After 168 hours, my countdown deals promotion with amazon has come to an end. I'm both happy and sad, as it did help generate a great deal of awareness of my novel. It also gave skeptical readers a change to try out the book without taking a risk on it at full price. It also gave me a feel for how I might be able to use this in the future.
So, onto the numbers. Prior to the start of the promotion, I had three sales for the month of December. Here are the stats (with a couple clutter columns removed) so you can get a feel of what to expect in terms of access of data if you run a promotion of your own. Note: During the promotion, I had 2 lending library sales and 5 ineligible sales.
A few things to remember:
So, in order to better put into perspective how effective this promotion was for me, I'm going to share the novel's Amazon history with you, by week:
Since the launch of the novel until the promotion deal began, Storm Without End earned $92.06 in royalties from US sales, before lending library royalties. My income from outside of the US is extremely minor.
Here are my thoughts about self-publishing now that I've seen a very limited amount of success — and yes, I do view this promotion as a success. More on that after this list.
I call this list ‘lessons learned and warnings reinforced' as well as potential reasons for why people say the things they do about self-publishing versus traditional publishing.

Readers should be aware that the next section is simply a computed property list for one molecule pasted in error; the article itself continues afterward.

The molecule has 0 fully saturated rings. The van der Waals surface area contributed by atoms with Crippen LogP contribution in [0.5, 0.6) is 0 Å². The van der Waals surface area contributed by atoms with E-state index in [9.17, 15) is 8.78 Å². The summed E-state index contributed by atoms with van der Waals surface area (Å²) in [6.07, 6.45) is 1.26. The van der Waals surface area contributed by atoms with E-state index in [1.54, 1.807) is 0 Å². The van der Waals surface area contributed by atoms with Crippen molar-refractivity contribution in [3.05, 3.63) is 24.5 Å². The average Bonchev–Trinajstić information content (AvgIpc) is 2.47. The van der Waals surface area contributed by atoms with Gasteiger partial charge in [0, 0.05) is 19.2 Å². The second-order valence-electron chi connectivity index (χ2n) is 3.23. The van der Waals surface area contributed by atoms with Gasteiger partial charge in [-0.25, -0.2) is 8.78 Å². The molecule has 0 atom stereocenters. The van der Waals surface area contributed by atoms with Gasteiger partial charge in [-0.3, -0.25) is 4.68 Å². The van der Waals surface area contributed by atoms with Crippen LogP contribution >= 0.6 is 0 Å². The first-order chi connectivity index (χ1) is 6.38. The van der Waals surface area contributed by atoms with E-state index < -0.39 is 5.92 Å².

The Impact of A Sale
One thing I definitely noticed was that the countdown promotion impacted my sales for The Eye of God — after soul searching, I've decided that Storm Without End is the better book on all accounts (I've learned a lot from writing The Eye of God) but the sale of one book has kicked in the backlist, for all my backlist is one whole book. Here is the proof:
|11/03-11/09||2||70%||5.86||$ 0.06||$ 8.12|
|11/10-11/16||1||35%||5.96||$ –||$ 2.09|
|11/10-11/16||1||70%||4.99||$ 0.06||$ 3.45|
|11/24-11/30||1||35%||6.99||$ –||$ 1.75|
|11/24-11/30||2||70%||4.99||$ 0.06||$ 6.90|
As a note, there were two additional sales after December 14.
The jump in sales on The Eye of God is definitely noticeable, comparing the original peak of sales (4) with the promotional peak of sales (10).
The conclusion? It's just like everyone sales — a backlist will help you generate more sales because fans will buy other books by the same author, even if that other book isn't quite as good as the first one they read. It has crystallized one thing for me, however:
I'm going to make Royal Slaves even better, to make up for the fact that The Eye of God just isn't as good as I think it could be.
I'll leave you to draw your own conclusions, but the countdown promotions deal was a huge success for me, as far as I'm concerned. I didn't become a runaway #1 bestseller, but I think my novel performed very well for a fledgling novelist.
I also think that my performance as a starting novelist is on average with the starting performance of any novelist in his or her first six months of release.
I hope this information proves useful to you.